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Recommendations of Pastry shops and Chocolate shops to visit in Paris?

Bonjour!

Thinking of doing our own Pastry and chocolate tour in Paris as the Pastry and Chocolate tours in Paris is too pricey for us.

  1. Any recommendations for great Pastry and chocolate shops to visit in Paris?
  2. Any great desserts that can't be missed and where are the best places to try them?
  3. Great places to go to for Breakfast especially in Montmartre (we are staying in that area)?
  4. Recommendations of foods not to be missed in Paris for kids with sweet tooths but somewhat picky eaters that do not like anything with seafood or weird looking.
  5. Favorite family friendly restaurants?

Merci Beacoup!

Posted by
244 posts

Check out Paris by Mouth website here . They have excellent suggestions and great tours. They list the shops by neighborhood. We took the Marais tour and loved it. We also considered the Chocolate Tour by Paris Walks here . If you haven't been to Angelina's here you need to go! So wonderful and delicious! I could go on and on. I'm sure you will get a lot of great suggestions! Enjoy💝

Posted by
6511 posts

I seem to remember several good bakeries and patisseries along Rue Lepic and Rue des Abbesses in Montmartre. Don't remember specific names but just take a stroll around and you're sure to find some. Always fun to try several and find your own favorites.

I've never traveled to Paris with kids but I'm sure your kids would love the street foods, especially the crepes in lots of yummy varieties and ready-made sandwiches are popular with kids. Hippopotamus has several locations around Paris, good family restaurants.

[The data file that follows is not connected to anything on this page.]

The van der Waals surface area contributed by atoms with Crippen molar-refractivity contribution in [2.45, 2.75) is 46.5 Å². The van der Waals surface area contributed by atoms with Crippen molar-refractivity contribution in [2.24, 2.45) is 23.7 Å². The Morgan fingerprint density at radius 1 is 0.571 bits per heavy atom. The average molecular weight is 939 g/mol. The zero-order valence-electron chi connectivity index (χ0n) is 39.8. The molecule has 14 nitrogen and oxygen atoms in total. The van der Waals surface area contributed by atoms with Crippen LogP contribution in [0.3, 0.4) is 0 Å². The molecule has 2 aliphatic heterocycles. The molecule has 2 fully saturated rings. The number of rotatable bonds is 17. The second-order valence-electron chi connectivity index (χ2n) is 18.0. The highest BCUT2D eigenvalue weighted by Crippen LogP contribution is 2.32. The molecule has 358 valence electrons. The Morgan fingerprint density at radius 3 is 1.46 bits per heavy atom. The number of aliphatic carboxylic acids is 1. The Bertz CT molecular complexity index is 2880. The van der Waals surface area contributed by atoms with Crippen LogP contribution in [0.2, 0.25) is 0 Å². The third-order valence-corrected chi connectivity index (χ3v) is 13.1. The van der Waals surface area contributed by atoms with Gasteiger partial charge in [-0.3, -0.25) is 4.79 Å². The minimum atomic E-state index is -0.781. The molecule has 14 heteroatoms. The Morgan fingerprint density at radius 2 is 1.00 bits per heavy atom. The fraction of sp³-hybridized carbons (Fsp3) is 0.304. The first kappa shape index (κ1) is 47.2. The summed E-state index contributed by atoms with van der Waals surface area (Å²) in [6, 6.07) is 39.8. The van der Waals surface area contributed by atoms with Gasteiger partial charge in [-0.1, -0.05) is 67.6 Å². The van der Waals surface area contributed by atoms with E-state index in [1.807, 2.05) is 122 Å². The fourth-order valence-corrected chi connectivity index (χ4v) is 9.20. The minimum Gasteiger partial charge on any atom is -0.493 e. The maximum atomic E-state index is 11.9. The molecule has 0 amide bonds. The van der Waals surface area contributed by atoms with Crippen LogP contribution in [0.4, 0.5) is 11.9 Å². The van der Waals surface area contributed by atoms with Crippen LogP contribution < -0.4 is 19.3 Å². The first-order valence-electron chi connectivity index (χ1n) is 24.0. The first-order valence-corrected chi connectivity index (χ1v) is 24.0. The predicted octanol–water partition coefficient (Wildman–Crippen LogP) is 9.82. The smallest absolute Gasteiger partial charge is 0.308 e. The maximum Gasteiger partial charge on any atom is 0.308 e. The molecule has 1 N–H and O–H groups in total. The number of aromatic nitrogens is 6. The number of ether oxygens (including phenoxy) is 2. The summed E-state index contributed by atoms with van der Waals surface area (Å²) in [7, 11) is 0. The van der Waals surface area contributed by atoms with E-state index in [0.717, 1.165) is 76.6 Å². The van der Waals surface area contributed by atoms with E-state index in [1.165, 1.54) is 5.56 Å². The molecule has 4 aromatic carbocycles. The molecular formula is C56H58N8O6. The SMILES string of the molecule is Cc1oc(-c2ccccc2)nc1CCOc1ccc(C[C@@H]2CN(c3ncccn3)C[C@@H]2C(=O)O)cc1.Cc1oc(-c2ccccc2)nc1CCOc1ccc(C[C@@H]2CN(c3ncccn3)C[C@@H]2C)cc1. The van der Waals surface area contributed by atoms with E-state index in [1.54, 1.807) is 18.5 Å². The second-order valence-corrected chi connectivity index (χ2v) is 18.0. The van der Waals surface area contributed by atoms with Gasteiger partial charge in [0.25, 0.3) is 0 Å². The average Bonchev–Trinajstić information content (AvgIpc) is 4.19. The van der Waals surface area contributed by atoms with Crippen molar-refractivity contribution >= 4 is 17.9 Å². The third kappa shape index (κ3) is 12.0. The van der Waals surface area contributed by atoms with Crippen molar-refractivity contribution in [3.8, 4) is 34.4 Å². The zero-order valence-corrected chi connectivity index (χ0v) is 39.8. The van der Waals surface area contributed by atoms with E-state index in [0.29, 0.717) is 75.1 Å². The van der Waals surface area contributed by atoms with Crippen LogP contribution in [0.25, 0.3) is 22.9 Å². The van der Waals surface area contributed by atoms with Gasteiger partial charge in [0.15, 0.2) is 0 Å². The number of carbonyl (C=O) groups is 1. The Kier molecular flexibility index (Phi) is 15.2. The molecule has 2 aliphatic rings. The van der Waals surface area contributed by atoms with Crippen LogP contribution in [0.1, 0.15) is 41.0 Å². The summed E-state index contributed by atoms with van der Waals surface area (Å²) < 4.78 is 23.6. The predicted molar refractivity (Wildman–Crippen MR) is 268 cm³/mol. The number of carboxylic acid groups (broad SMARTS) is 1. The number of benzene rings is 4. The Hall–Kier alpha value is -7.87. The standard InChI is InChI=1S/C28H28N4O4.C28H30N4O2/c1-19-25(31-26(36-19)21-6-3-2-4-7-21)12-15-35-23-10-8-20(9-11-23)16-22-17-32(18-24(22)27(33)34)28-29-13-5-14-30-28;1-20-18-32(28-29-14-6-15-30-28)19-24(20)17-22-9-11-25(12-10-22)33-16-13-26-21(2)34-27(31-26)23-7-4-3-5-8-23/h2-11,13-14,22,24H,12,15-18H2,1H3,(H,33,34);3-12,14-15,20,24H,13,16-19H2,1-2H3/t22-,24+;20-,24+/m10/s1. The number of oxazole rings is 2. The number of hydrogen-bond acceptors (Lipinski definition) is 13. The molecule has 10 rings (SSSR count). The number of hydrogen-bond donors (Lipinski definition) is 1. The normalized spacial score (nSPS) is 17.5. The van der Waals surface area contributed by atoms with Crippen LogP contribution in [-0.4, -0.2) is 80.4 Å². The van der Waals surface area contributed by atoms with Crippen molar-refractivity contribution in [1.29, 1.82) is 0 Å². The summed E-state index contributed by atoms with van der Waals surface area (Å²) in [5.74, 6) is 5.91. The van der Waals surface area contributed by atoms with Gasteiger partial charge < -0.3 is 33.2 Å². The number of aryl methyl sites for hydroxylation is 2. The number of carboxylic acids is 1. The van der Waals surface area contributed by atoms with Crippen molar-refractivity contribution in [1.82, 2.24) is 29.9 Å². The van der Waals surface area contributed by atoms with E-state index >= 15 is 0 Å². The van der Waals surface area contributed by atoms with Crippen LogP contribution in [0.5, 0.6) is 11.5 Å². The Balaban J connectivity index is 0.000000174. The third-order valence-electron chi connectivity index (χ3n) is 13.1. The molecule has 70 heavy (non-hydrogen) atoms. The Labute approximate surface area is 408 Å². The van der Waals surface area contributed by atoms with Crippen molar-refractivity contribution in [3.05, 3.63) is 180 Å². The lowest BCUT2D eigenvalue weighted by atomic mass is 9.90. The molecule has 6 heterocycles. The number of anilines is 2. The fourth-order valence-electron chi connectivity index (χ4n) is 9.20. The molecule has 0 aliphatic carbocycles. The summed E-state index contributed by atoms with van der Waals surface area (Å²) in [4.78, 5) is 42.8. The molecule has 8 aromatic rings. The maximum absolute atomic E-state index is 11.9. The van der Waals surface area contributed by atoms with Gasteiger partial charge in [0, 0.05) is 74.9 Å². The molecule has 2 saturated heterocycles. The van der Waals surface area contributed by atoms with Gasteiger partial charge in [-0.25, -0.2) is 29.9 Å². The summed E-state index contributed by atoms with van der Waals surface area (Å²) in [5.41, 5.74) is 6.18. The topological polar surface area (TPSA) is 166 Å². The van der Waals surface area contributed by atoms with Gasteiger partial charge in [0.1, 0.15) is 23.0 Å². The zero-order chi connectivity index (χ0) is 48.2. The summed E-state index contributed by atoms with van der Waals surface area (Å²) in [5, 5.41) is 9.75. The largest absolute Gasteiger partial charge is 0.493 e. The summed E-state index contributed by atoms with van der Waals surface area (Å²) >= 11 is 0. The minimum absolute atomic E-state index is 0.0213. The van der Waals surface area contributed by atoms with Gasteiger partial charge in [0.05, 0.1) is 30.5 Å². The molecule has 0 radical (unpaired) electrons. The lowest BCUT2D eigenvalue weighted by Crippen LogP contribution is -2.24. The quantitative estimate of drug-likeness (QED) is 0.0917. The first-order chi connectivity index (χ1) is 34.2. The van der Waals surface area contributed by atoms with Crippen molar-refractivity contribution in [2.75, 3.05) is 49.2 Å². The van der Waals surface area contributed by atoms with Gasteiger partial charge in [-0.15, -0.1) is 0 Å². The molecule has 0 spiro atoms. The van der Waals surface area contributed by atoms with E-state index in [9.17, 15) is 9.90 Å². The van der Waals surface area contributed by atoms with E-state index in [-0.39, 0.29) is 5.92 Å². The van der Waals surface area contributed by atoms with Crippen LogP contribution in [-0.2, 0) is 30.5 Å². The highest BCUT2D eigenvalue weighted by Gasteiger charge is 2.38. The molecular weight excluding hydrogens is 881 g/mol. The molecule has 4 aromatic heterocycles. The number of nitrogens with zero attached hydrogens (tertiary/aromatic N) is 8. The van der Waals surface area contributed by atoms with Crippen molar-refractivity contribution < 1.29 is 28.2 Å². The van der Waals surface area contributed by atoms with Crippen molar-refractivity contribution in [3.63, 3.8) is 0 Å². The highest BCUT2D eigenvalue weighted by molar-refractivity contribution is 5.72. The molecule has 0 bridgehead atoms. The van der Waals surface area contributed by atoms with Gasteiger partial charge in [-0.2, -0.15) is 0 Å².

Posted by
4684 posts

I would highly recommend Jacques Genin to the north-east of the Marais. Also Richart which is very close to St Germaine-des-Pres church.

Note that most high-quality chocolate shops in Paris aren't especially child friendly, though. Think "seen and not heard".

Posted by
2466 posts

Adults might or might not like what's being put in chocolat, especially if you're used to American chocolates.
Lots of kids might not appreciate the "weird" flavors that are in fashion in chocolat shops now.
Do they appreciate 80% dark chocolat - probably not.
I'd rather play it safe and let them pick out what they think they'd like to eat.

You can go to any supermarket and buy a whole pile of respectable French chocolats for a whole lot less than what you would pay in a shop like Pierre Herme, Patrick Roger or Jacques Genin.
One little square of chocolat at Pierre Herme costs about € 1.50.
There's no sense in spending money if nobody wants to eat what they have chosen.

Go to the nearest cafe for breakfast so you can eat and people-watch.
It's considered rude to buy something from a bakery and eat at the cafe.
Breakfast in Paris is all about bread-y things and coffee, tea, or juice.
Or, if you require eggs and meat, look for a "formule" or "menu petit dejeuner" for a better price.

Hippopotamus is like TGI Friday's - good choice of everything. Don't think there's one in Montmarte, though - but they're all over Paris.
Crepes and Amorino ice cream are good for dessert.